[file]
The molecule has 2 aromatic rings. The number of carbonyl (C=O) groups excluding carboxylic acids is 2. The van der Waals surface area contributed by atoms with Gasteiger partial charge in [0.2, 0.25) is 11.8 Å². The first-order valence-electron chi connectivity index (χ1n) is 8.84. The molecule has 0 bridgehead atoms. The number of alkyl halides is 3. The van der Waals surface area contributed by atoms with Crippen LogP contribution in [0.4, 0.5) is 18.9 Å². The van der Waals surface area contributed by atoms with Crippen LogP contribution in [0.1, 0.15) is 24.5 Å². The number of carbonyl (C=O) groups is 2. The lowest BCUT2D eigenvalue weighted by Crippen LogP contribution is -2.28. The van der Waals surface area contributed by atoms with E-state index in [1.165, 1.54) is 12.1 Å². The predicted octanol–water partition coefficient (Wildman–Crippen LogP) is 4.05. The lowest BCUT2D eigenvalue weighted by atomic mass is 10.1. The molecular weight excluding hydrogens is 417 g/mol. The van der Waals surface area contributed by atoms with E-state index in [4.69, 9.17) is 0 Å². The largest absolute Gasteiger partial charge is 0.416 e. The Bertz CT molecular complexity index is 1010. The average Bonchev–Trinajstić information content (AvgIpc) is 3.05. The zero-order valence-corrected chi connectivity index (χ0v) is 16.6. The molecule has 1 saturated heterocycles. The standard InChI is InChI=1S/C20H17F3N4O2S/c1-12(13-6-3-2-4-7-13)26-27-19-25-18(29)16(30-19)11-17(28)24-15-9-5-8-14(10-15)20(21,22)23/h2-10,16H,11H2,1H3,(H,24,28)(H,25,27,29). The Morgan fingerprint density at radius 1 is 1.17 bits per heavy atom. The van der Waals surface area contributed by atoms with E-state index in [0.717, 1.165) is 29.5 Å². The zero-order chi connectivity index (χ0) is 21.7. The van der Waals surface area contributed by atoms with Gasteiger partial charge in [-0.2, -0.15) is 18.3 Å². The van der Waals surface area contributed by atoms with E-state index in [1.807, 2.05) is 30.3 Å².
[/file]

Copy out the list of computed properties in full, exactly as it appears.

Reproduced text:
The molecule has 2 aromatic rings. The number of carbonyl (C=O) groups excluding carboxylic acids is 2. The van der Waals surface area contributed by atoms with Gasteiger partial charge in [0.2, 0.25) is 11.8 Å². The first-order valence-electron chi connectivity index (χ1n) is 8.84. The molecule has 0 bridgehead atoms. The number of alkyl halides is 3. The van der Waals surface area contributed by atoms with Crippen LogP contribution in [0.4, 0.5) is 18.9 Å². The van der Waals surface area contributed by atoms with Crippen LogP contribution in [0.1, 0.15) is 24.5 Å². The number of carbonyl (C=O) groups is 2. The lowest BCUT2D eigenvalue weighted by Crippen LogP contribution is -2.28. The van der Waals surface area contributed by atoms with E-state index in [1.165, 1.54) is 12.1 Å². The predicted octanol–water partition coefficient (Wildman–Crippen LogP) is 4.05. The lowest BCUT2D eigenvalue weighted by atomic mass is 10.1. The molecular weight excluding hydrogens is 417 g/mol. The van der Waals surface area contributed by atoms with E-state index in [4.69, 9.17) is 0 Å². The largest absolute Gasteiger partial charge is 0.416 e. The Bertz CT molecular complexity index is 1010. The average Bonchev–Trinajstić information content (AvgIpc) is 3.05. The zero-order valence-corrected chi connectivity index (χ0v) is 16.6. The molecule has 1 saturated heterocycles. The standard InChI is InChI=1S/C20H17F3N4O2S/c1-12(13-6-3-2-4-7-13)26-27-19-25-18(29)16(30-19)11-17(28)24-15-9-5-8-14(10-15)20(21,22)23/h2-10,16H,11H2,1H3,(H,24,28)(H,25,27,29). The Morgan fingerprint density at radius 1 is 1.17 bits per heavy atom. The van der Waals surface area contributed by atoms with E-state index in [0.717, 1.165) is 29.5 Å². The zero-order chi connectivity index (χ0) is 21.7. The van der Waals surface area contributed by atoms with Gasteiger partial charge in [-0.2, -0.15) is 18.3 Å². The van der Waals surface area contributed by atoms with E-state index in [1.807, 2.05) is 30.3 Å².